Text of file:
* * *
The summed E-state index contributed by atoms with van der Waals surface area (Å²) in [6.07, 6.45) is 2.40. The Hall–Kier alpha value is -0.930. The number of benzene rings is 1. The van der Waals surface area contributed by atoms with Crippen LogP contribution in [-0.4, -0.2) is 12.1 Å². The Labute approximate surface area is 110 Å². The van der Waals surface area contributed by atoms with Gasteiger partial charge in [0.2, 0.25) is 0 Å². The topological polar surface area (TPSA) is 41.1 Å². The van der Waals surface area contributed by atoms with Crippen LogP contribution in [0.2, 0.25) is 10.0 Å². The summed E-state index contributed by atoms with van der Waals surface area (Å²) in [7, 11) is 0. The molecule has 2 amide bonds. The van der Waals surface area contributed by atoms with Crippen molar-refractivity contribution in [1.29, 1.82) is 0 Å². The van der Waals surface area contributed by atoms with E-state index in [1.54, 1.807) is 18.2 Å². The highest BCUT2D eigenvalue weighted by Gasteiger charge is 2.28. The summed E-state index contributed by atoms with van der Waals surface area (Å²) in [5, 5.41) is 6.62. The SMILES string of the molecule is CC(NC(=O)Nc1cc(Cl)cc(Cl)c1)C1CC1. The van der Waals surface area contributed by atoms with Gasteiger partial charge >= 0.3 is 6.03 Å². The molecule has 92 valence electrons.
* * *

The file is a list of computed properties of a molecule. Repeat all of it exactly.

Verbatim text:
The summed E-state index contributed by atoms with van der Waals surface area (Å²) in [6.07, 6.45) is 2.40. The Hall–Kier alpha value is -0.930. The number of benzene rings is 1. The van der Waals surface area contributed by atoms with Crippen LogP contribution in [-0.4, -0.2) is 12.1 Å². The Labute approximate surface area is 110 Å². The van der Waals surface area contributed by atoms with Gasteiger partial charge in [0.2, 0.25) is 0 Å². The topological polar surface area (TPSA) is 41.1 Å². The van der Waals surface area contributed by atoms with Crippen LogP contribution in [0.2, 0.25) is 10.0 Å². The summed E-state index contributed by atoms with van der Waals surface area (Å²) in [7, 11) is 0. The molecule has 2 amide bonds. The van der Waals surface area contributed by atoms with Crippen molar-refractivity contribution in [1.29, 1.82) is 0 Å². The van der Waals surface area contributed by atoms with E-state index in [1.54, 1.807) is 18.2 Å². The highest BCUT2D eigenvalue weighted by Gasteiger charge is 2.28. The summed E-state index contributed by atoms with van der Waals surface area (Å²) in [5, 5.41) is 6.62. The SMILES string of the molecule is CC(NC(=O)Nc1cc(Cl)cc(Cl)c1)C1CC1. The van der Waals surface area contributed by atoms with Gasteiger partial charge >= 0.3 is 6.03 Å². The molecule has 92 valence electrons.